IEH Corporation (IEHC): May Be a Good, Cheap Stock – But, Definitely in the “Too Hard” Pile for Now
As this is an initial interest post, it’ll follow my usual approach of talking you through what I saw in this stock that caught my eye and earned it a spot near the top of my research watch list – and then what problems I saw that earned it a low initial interest score.
I’ll spoil it for you here. IEH Corporation (IEHC) is a stock I’m unlikely to follow up on because of the difficulty of digging up the kind of info that would make me confident enough about a couple key problem areas I’ll be discussing below.
I think I have a pretty biased view of this stock. Or, at least, some of what I’ll be discussing in this article might give you a negative, biased impression of the stock. And there are actually a lot of good things here. So, I’d like to start by linking to some bloggers who have discussed this stock in-depth in a way that’s different from some of what I’ll be focusing on here.
I recommend you read theses posts:
In case you chose not to click those links, I’ll give you a quick explanation for why I might be interested in this stock at first glance.
The stock is overlooked. I manage accounts that focus on “overlooked” stocks.
This stock has a $40 million market cap – of which, probably close to 50% doesn’t actually trade (it’s owned by insiders, etc.). So, we’re talking about a “float” of about $20 million or $25 million. Something quite small.
The company also does something quite boring. It makes connectors which go into products assembled by defense contractors serving the military, space, and aerospace industries. Investors would know the end products this company’s output goes into – Boeing 737, Airbus A380, F-35, Apache AH-64, Hubble Telescope, etc. And investors would know the customers who buy connectors from IEH – Raytheon, Northrup, Honeywell, Lockheed, NASA, etc. But, neither the company itself nor the products it produces would be high visibility to investors. I find this tends to make it more likely a stock is overlooked. For instance, in the movie industry – investors would focus immediately on the theater owner, the studio producing the film they’re watching, etc. and less on the companies that make the theater’s sound systems, digital projectors, etc. or provide the ticketing kiosks or run the theater’s loyalty program.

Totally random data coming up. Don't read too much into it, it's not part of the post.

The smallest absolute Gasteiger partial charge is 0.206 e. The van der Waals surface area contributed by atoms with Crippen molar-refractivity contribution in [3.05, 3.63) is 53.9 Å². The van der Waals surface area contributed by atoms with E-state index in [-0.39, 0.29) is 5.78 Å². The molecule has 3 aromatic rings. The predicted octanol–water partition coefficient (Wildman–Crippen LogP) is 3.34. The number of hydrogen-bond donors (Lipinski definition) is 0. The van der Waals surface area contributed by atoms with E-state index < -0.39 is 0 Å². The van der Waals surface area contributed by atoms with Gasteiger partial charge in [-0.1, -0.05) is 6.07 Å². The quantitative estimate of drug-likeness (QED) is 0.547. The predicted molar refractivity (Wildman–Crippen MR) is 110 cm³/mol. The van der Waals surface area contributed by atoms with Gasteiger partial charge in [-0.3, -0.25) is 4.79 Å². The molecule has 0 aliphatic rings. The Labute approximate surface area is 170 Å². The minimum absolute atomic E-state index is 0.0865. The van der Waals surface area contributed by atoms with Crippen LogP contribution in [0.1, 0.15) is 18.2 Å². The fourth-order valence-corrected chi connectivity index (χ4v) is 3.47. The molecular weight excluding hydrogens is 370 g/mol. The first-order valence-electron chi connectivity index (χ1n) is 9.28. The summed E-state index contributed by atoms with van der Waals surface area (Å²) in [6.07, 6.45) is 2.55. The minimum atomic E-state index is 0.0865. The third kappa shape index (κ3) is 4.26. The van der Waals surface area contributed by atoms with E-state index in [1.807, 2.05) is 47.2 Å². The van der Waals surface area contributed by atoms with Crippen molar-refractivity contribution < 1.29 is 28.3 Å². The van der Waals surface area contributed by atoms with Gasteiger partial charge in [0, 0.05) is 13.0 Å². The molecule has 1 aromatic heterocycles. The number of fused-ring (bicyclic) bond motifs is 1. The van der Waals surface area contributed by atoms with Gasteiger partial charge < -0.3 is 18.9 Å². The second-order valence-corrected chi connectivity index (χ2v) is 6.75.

In this way, IEH Corporation could be something like George Risk (RSKIA) – a company that has a market cap of under $50 million, is about half owned by insiders (so, the float is even lower), and makes a product that is far enough upstream in the chain of production that investors have never thought about it.
Product Economics Could be Good
The product economics of something like what IEH makes can be good. Bear with me, because this gets a little theoretical. But, if I haven’t seen a stock at all – read about its industry, what it does, etc. in any detail – I can still form some very rough opinions about the basic microeconomics of what it is involved in. Right off the bat, you get some ideas about how capital intensive producing a certain product could be, how critical it is for the customers who buy it, how big a cost item relative to the projects it is going into it is, how high-tech or low-tech it is, how likely it is to face competition from imported products, how “sticky” the product could be for its customers, etc.